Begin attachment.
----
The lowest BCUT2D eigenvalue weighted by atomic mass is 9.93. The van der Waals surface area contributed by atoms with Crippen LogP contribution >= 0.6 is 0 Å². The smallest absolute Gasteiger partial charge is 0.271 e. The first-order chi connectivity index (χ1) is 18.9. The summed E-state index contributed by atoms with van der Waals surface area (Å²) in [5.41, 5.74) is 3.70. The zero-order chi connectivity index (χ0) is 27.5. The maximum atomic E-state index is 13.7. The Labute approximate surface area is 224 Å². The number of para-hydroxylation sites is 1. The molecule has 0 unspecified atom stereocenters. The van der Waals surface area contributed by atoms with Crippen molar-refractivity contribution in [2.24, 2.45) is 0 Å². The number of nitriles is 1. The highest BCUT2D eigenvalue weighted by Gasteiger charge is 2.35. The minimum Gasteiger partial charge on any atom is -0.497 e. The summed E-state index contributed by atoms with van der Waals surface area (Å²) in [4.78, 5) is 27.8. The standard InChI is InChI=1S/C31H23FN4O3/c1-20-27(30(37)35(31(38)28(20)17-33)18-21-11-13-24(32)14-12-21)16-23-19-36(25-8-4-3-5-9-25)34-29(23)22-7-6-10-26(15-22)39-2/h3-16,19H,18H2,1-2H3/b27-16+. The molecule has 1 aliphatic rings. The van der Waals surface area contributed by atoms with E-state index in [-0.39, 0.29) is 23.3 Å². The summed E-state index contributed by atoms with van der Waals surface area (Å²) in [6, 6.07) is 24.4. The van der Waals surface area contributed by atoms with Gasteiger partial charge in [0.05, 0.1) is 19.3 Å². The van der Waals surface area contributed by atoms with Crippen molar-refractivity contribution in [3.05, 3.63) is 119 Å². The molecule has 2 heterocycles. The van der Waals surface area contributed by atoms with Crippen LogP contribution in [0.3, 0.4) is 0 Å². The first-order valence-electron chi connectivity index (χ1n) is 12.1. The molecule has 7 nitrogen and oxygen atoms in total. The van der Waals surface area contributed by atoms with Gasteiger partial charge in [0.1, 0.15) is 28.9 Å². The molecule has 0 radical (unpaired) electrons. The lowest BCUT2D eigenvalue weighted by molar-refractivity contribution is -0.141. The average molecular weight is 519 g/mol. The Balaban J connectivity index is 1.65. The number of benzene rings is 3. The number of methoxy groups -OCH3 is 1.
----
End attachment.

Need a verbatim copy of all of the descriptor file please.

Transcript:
The lowest BCUT2D eigenvalue weighted by atomic mass is 9.93. The van der Waals surface area contributed by atoms with Crippen LogP contribution >= 0.6 is 0 Å². The smallest absolute Gasteiger partial charge is 0.271 e. The first-order chi connectivity index (χ1) is 18.9. The summed E-state index contributed by atoms with van der Waals surface area (Å²) in [5.41, 5.74) is 3.70. The zero-order chi connectivity index (χ0) is 27.5. The maximum atomic E-state index is 13.7. The Labute approximate surface area is 224 Å². The number of para-hydroxylation sites is 1. The molecule has 0 unspecified atom stereocenters. The van der Waals surface area contributed by atoms with Crippen molar-refractivity contribution in [2.24, 2.45) is 0 Å². The number of nitriles is 1. The highest BCUT2D eigenvalue weighted by Gasteiger charge is 2.35. The minimum Gasteiger partial charge on any atom is -0.497 e. The summed E-state index contributed by atoms with van der Waals surface area (Å²) in [4.78, 5) is 27.8. The standard InChI is InChI=1S/C31H23FN4O3/c1-20-27(30(37)35(31(38)28(20)17-33)18-21-11-13-24(32)14-12-21)16-23-19-36(25-8-4-3-5-9-25)34-29(23)22-7-6-10-26(15-22)39-2/h3-16,19H,18H2,1-2H3/b27-16+. The molecule has 1 aliphatic rings. The van der Waals surface area contributed by atoms with E-state index in [-0.39, 0.29) is 23.3 Å². The summed E-state index contributed by atoms with van der Waals surface area (Å²) in [6, 6.07) is 24.4. The van der Waals surface area contributed by atoms with Gasteiger partial charge in [0.05, 0.1) is 19.3 Å². The van der Waals surface area contributed by atoms with Crippen molar-refractivity contribution in [3.05, 3.63) is 119 Å². The molecule has 2 heterocycles. The van der Waals surface area contributed by atoms with Crippen LogP contribution in [0.3, 0.4) is 0 Å². The first-order valence-electron chi connectivity index (χ1n) is 12.1. The molecule has 7 nitrogen and oxygen atoms in total. The van der Waals surface area contributed by atoms with Gasteiger partial charge in [0.1, 0.15) is 28.9 Å². The molecule has 0 radical (unpaired) electrons. The lowest BCUT2D eigenvalue weighted by molar-refractivity contribution is -0.141. The average molecular weight is 519 g/mol. The Balaban J connectivity index is 1.65. The number of benzene rings is 3. The number of methoxy groups -OCH3 is 1.